Civil Discourse Now

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The Koran does not prohibit depiction of anyone or anything: pardon the ignorance.

   When I have spoken with friends about Islam, none has read The Koran—the holy book of the religion. In yesterday’s blog I criticized those who are ignorant of the religion. Ignorance produces fear and fear begets violence.
   I want to clarify that I am not an advocate of Islam. Nor am I an advocate of any religion. I do not believe in the existence of a supreme deity. As I wrote yesterday, I am an atheist because I have studied religions. A principle dynamic of religion is a basic confidence game—people do not want to die, and religions offer, in various forms (heaven (Christianity), reincarnation (Hinduism), a planet somewhere light years away (Mormonism)—so people can believe and cheat the “house” in the great casino that is life. Whether the croupier is clad in the vestments of a priest or the robes of an imam, my view is the same.
   However, a statement in yesterday’s blog, about The Koran, was wrong. The statement I wrote was made in ignorance.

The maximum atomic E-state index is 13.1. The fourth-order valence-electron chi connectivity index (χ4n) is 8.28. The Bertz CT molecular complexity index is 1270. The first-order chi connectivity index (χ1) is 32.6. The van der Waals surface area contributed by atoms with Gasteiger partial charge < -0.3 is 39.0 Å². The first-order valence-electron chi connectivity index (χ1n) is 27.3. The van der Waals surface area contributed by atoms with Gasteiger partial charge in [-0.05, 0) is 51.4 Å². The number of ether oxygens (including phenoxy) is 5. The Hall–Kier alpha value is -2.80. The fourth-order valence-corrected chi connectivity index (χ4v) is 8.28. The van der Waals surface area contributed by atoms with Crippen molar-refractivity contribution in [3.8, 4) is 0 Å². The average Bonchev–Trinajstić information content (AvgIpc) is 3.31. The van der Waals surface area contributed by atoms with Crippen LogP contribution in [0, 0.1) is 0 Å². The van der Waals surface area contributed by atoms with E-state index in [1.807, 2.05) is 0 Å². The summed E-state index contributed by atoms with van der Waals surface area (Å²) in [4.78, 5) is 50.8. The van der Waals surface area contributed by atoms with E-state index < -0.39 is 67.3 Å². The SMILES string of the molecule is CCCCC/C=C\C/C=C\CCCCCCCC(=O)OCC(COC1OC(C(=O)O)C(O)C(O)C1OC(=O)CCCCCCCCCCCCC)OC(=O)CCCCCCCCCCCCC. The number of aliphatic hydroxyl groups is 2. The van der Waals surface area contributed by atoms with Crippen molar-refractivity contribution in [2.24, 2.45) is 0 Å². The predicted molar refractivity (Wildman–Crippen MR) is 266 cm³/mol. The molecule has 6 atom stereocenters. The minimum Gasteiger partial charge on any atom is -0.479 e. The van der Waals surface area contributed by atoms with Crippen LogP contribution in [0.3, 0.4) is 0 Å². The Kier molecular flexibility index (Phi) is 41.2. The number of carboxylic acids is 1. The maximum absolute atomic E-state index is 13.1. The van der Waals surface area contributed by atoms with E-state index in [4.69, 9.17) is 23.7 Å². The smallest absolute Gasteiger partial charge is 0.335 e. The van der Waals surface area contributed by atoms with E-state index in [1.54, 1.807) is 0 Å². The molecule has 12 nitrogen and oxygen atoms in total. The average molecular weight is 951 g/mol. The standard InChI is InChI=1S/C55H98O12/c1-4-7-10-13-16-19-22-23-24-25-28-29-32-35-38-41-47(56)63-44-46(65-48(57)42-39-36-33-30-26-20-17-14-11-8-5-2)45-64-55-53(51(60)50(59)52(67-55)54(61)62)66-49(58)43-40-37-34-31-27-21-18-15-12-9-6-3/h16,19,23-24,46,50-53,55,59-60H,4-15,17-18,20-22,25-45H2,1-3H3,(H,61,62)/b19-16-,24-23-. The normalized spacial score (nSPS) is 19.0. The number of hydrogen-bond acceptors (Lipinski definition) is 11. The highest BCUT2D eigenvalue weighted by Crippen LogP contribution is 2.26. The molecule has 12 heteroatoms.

Nowhere in The Koran is the depiction of Mohammed, The Prophet, forbidden. This is important, because The Koran, according to Islam, was communicated to Mohammed from the supreme deity via an archangel. The Koran addresses worship of idols---as do the Ten Commandments in Judeo-Christianity.
   After Mohammed’s death, various writings came to be that concerned interpretation of The Koran and reports of aspects of Mohammed’s life. These are called hadiths and were compiled many years after Mohammed’s death. The hadiths are numerous. One person alone was the source of 30,000, hadiths. The Sunnis and the Shi’a have their own sets of hadiths.
   Some Islamic scholars rejected hadiths as authority from the outset. Many still reject the hadiths because the hadiths are the products of human hands, whereas The Koran is, in Islamic beliefs, the word of the supreme deity.
   Therefore, I apologize for propagation—in a blog critical of those who propagate lack of knowledge of Islam—of a matter that is not true.  
   However, that makes me stress, as stridently, that to understand what happened in Paris, one should try to understand the system of beliefs the gunmen claimed as holy “permission” to kill cartoonists. Also, to condemn all adherents of Islam, as is so prevalent today, for the actions of a few, one need realize The Koran—or The Qu’ran or whatever spelling is appropriate—is not the source for those gunmen’s absurd belief that one cannot depict The Prophet.

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